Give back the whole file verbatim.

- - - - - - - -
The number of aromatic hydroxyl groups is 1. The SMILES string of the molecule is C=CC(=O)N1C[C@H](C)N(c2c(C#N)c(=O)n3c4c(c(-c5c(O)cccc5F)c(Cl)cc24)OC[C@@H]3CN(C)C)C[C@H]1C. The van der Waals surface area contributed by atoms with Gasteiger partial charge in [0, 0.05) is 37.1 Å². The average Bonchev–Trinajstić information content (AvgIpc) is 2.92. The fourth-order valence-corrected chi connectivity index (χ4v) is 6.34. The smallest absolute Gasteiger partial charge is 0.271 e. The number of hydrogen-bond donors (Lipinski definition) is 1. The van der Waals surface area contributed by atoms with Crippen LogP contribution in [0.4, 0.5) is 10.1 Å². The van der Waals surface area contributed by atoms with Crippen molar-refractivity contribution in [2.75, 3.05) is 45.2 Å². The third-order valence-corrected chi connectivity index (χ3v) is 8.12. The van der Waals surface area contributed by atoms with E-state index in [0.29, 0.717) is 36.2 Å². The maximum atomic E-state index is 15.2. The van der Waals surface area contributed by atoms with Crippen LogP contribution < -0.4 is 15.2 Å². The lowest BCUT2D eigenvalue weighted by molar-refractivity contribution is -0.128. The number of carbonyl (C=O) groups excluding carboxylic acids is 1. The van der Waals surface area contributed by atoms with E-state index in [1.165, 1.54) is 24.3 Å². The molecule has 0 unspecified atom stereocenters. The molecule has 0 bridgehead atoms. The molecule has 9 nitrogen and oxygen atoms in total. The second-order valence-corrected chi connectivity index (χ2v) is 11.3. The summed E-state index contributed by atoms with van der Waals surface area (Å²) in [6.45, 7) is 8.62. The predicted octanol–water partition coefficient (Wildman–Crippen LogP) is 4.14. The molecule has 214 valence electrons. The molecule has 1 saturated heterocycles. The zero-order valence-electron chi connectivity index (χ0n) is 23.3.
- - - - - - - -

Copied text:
The number of aromatic hydroxyl groups is 1. The SMILES string of the molecule is C=CC(=O)N1C[C@H](C)N(c2c(C#N)c(=O)n3c4c(c(-c5c(O)cccc5F)c(Cl)cc24)OC[C@@H]3CN(C)C)C[C@H]1C. The van der Waals surface area contributed by atoms with Gasteiger partial charge in [0, 0.05) is 37.1 Å². The average Bonchev–Trinajstić information content (AvgIpc) is 2.92. The fourth-order valence-corrected chi connectivity index (χ4v) is 6.34. The smallest absolute Gasteiger partial charge is 0.271 e. The number of hydrogen-bond donors (Lipinski definition) is 1. The van der Waals surface area contributed by atoms with Crippen LogP contribution in [0.4, 0.5) is 10.1 Å². The van der Waals surface area contributed by atoms with Crippen molar-refractivity contribution in [2.75, 3.05) is 45.2 Å². The third-order valence-corrected chi connectivity index (χ3v) is 8.12. The van der Waals surface area contributed by atoms with E-state index in [0.29, 0.717) is 36.2 Å². The maximum atomic E-state index is 15.2. The van der Waals surface area contributed by atoms with Crippen LogP contribution < -0.4 is 15.2 Å². The lowest BCUT2D eigenvalue weighted by molar-refractivity contribution is -0.128. The number of carbonyl (C=O) groups excluding carboxylic acids is 1. The van der Waals surface area contributed by atoms with E-state index in [1.165, 1.54) is 24.3 Å². The molecule has 0 unspecified atom stereocenters. The molecule has 0 bridgehead atoms. The molecule has 9 nitrogen and oxygen atoms in total. The second-order valence-corrected chi connectivity index (χ2v) is 11.3. The summed E-state index contributed by atoms with van der Waals surface area (Å²) in [6.45, 7) is 8.62. The predicted octanol–water partition coefficient (Wildman–Crippen LogP) is 4.14. The molecule has 214 valence electrons. The molecule has 1 saturated heterocycles. The zero-order valence-electron chi connectivity index (χ0n) is 23.3.